To Have or To Be (1976) was Erich Fromm’s last major work. In it he argues that two ways of existence were competing for ‘the spirit of mankind’ – having and being. The having mode looks to things and material possessions and is based on aggression and greed. The being mode is rooted in love and is concerned with shared experience and productive activity. The dominance of the having mode (as he argued in The Anatomy of Human Destructiveness) was bringing the world to the edge of disaster (ecological, social and psychological). Erich Fromm argued that only a fundamental change in human character ‘from a preponderance of the having mode to a preponderance of the being mode of existence can save us from a psychological and economic catastrophe’ (1976: 165) and set out some ways forward.
Erich Fromm retired to Locarno, Switerzerland, in 1976. He died of a heart attack at Muralto, Switzerland on March 18, 1980. Fromm was survived by his third wife, Annis Freeman Fromm. She died in September 1985.
To be completed
Fromm, E. (1942) The Fear of Freedom, London: Routledge and Kegan Paul. 257 + xi pages. A classic study of the submission to authority and totalitarism. Chapters explore freedom as a psychological problem; freedom in the age of the reformation; two aspects of freedom for modern man; mechanisms of escape; the psychology of nazism; and freedom and democracy. An appendix explores character and the social problem.
Fromm, E. (1947) Man For Himself. An inquiry into the psychology of ethics, 1969 edn. Greenwich, Conn.: Fawcett Premier. 256 + x pages. Discusses the problem of ethics, ‘of norms and values leading to the realization of man’s self and of his potentialities’ (v). Part one examines the problem; part two, humanistic ethics (the applied science of the art of living); part three, human nature and character; and part four, problems of humanistic ethics.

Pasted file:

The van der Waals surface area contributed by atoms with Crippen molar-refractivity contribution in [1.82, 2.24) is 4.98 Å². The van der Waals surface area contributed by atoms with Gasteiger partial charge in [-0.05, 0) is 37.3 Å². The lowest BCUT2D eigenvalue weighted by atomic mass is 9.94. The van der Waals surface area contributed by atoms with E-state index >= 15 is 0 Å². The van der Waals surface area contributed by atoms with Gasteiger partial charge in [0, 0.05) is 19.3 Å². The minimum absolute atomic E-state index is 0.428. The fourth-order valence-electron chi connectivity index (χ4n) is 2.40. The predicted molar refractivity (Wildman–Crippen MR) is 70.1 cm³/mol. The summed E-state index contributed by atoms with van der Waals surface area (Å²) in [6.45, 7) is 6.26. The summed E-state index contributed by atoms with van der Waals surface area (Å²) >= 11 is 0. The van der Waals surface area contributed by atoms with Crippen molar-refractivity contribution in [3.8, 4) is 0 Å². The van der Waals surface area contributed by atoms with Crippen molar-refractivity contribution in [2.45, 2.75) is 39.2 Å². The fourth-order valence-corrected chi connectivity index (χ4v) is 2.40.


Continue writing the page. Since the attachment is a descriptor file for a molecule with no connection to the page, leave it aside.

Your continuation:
Fromm, E. (1956) The Sane Society, London: Routledge and Kegan Paul. 370 + ix pages. Described by Fromm as a continuation of Fear of Freedom and, to some extent, Man for Himself, Fromm tries to show that ‘life in twentieth century Democracy constitutes in many ways another escape from freedom, and the analysis of this particular escape, centered around the concept of alienation constitutes a good part of this book’ (vii). The central part of the book deals with human being’s social character and the structure of capitalism. Erich Fromm goes on to argue for a third way between totalitarianism and capitalist managerialism – humanistic communitarianism: ‘Man’s use by man must end, and economy must become the servant for the development of man’ (361).
Fromm, E. (1957) The Art of Loving 1995 edn. London: Thorsons. 104 + viii pages. Now marketed as a ‘classic of personal development’, this book is very different from most of the other books that inhabit the personal growth shelves in bookshops. Erich Fromm’s exploration of love is an exercise in social theory. He asks ‘is love an art?’, goes on to examine the theory of love, and then explores love and its disintegration in contemporary western society. A final chapter examines the practice of love. While written from his distinctive humanistic perspective, the book looks to various religious sources to help make sense of love.
Fromm, E. (1961) May Man Prevail? An Inquiry into the Facts and Fictions of Foreign Policy Fromm’s exploration of fears of Russian aggression via an analysis, amongst other things of Communist social structure.
Fromm, E. (1964) The Heart of Man. Its Genius for Good and Evil A study of the polarity of possible orientations on the basis of character and the first major statement Erich Fromm’s attempts to dissect what he saw as a further fundamental orientation present in western societies – a fascination with death and things (objects).